367. Use of recorded evidence-in-chief
A witness may give evidence-in-chief (wholly or partly) in the form of an audio or audiovisual recording of the witness answering questions put to him or her by a person prescribed by the regulations for the purposes of this section.
5. Who may ask questions
For the purposes of section 367 of the Act, the following persons are prescribed-
(a) a member of Victoria Police who has successfully completed a training course conducted by Victoria Police on the procedures for making a Division 5 recording and examining a witness;
(b) a person authorised in writing by the Chief Commissioner of Police who has successfully completed a training course conducted by Victoria Police on the procedures for making a Division 5 recording and examining a witness;
(c) if the questions are put to the witness in another State or the Northern Territory, a member of the police force of that State or Territory;
(d) if the questions are put to the witness in a Territory other than the Northern Territory, a member of the Australian Federal Police.
As far as I know, it’s not a requirement of Video Audio Recorded Evidence (VARE) law that another person be present during these interviews, such as a social worker or guardian. But it seems common for police investigators to have someone seated next to the witness or nearby while the interview takes place, perhaps to deter allegations of coercion.
This additional person is usually not a person described in r 5. So what happens to their questions, if they become engaged in the discussion between the police investigaor and the witness?
Maxwell P, Harper JA and Beach AJA [at 45] addressed this question in RWS v The Queen,
…the issue raised by this ground concerns what occurred during a period in each of the recordings when the authorised questioner was absent and the ‘independent third person’ remained with the complainant. In each case, there was a conversation between that person and the complainant, not about the matters of sexual complaint but about the doll which the complainant had been holding during her interview. Relevant excerpts of the conversations are set out below:
Interview with S:
Ms L: … it’s bigger than your little doll.
A: It’s nice and fluffy.
Ms L: It is, isn’t it?
Ms L: Have you got fluffy toys at home?
Ms L: You haven’t? So haven’t you got any more dolls beside Stephen?
A: I’ve got others.
Ms L: Yeah. What sort?
Ms L: Oh, yeah. How many have you got at home?
A: Three girls.
Ms L: O.K. And are they – – –
A: She – – –
Ms L: Yeah,
A: She stays in the pusher.
Interview with T
Ms L: What are you going to do this afternoon when you get home?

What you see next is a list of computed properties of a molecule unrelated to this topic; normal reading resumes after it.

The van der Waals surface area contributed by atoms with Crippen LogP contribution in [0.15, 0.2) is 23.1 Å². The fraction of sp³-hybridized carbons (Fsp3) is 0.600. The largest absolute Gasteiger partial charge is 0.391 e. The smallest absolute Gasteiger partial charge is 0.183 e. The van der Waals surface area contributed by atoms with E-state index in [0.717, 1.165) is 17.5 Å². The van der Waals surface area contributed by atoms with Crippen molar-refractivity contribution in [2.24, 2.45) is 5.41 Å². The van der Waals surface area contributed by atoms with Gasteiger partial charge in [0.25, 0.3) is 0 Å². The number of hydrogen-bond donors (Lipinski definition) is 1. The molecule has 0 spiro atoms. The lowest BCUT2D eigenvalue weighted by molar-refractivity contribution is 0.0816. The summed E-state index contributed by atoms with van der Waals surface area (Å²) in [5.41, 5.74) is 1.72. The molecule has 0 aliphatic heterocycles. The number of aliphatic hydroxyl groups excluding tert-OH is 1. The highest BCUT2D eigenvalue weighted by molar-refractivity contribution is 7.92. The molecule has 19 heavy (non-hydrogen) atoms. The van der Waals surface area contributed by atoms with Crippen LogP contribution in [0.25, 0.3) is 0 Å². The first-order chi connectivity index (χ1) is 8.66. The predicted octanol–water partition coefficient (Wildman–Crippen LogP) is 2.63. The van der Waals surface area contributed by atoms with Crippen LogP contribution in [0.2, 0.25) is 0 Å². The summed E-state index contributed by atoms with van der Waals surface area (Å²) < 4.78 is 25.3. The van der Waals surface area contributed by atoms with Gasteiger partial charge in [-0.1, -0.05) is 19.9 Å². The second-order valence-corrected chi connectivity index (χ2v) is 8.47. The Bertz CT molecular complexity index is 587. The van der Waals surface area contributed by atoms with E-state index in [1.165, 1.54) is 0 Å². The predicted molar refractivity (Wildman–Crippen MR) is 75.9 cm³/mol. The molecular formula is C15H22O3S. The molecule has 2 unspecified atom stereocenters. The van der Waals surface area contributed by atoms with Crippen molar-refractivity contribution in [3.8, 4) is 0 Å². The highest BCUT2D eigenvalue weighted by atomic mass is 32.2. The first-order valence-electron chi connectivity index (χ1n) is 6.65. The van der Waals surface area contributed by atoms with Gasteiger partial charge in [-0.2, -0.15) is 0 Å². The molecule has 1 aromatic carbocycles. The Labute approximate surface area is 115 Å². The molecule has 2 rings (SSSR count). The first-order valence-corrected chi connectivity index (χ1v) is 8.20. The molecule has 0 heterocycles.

A: Try and do the puzzles.
Ms L: Oh, O.K. Good.
Ms L: Do you do lots of puzzles? What sort do you do?
A: The one I’m doing now is a popcorn one.
Objection was raised by defence counsel to these portions of the interviews. The judge, after having consulted with another judge of the County Court, ruled that he would not excise these interludes from the recordings which were then already before the jury. It is now said that the relevant portions should have been excluded and that the failure to do so has resulted in a substantial miscarriage of justice, because they were not within the scope of the recording authorised by s 367.
In his written case in response to this ground, senior counsel for the Crown drew attention — properly, in our view — to the need to consider the provisions of the Evidence Act 2008 (Vic) (‘Evidence Act’) which could be said to have governed the admissibility question. (No reference was made to the provisions by trial counsel when he raised his objection). Senior counsel referred to ss 135, 137 and 138 of the Evidence Act. The matter is somewhat further complicated by s 368(3) of the Criminal Procedure Act, which confers a general power on the Court to rule as inadmissible ‘the whole or any part of the contents of a recording.’
In his written case, senior counsel for the Crown conceded that the answers recorded during the exchanges between the independent third person and the respective complainants could be viewed as improperly obtained evidence, within the meaning of s 138(1)(a) of the Evidence Act. It seems to us, however, that this is not a situation to which s 138 of the Evidence Act applies.
Since s 367 of the Criminal Procedure Act speaks of a witness giving evidence-in-chief in the form of a recording, it seems to us that the making of the recording can properly be viewed as being the equivalent of the witness giving evidence in the courtroom. The procedure for evidence-in-chief to be recorded separately in this fashion has been adopted for the assistance and protection of witnesses, and is intended to fulfil that function in a trial which is ordinarily fulfilled by a witness giving viva voce evidence. Section 138, on the other hand, seems to be directed at the obtaining of evidence in some form or another before trial, not at the giving of what are said to be inadmissible answers in the course of evidence-in-chief.